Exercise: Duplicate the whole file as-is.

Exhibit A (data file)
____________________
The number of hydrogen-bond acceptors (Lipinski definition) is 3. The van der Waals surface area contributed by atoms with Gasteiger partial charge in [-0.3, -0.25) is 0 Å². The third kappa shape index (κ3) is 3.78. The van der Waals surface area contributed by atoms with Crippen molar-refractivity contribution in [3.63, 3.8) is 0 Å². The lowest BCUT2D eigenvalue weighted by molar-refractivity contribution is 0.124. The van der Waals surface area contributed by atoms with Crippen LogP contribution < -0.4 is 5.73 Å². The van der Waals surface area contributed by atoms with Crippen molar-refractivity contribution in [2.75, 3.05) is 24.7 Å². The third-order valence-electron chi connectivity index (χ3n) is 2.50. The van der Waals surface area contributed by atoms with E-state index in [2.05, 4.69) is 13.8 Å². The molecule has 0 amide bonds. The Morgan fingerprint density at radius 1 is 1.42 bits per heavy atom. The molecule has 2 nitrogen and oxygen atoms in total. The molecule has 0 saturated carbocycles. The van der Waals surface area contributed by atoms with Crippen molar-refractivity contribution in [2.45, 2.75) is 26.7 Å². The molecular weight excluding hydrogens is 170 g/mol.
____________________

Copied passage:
The number of hydrogen-bond acceptors (Lipinski definition) is 3. The van der Waals surface area contributed by atoms with Gasteiger partial charge in [-0.3, -0.25) is 0 Å². The third kappa shape index (κ3) is 3.78. The van der Waals surface area contributed by atoms with Crippen molar-refractivity contribution in [3.63, 3.8) is 0 Å². The lowest BCUT2D eigenvalue weighted by molar-refractivity contribution is 0.124. The van der Waals surface area contributed by atoms with Crippen LogP contribution < -0.4 is 5.73 Å². The van der Waals surface area contributed by atoms with Crippen molar-refractivity contribution in [2.75, 3.05) is 24.7 Å². The third-order valence-electron chi connectivity index (χ3n) is 2.50. The van der Waals surface area contributed by atoms with E-state index in [2.05, 4.69) is 13.8 Å². The molecule has 0 amide bonds. The Morgan fingerprint density at radius 1 is 1.42 bits per heavy atom. The molecule has 2 nitrogen and oxygen atoms in total. The molecule has 0 saturated carbocycles. The van der Waals surface area contributed by atoms with Crippen molar-refractivity contribution in [2.45, 2.75) is 26.7 Å². The molecular weight excluding hydrogens is 170 g/mol.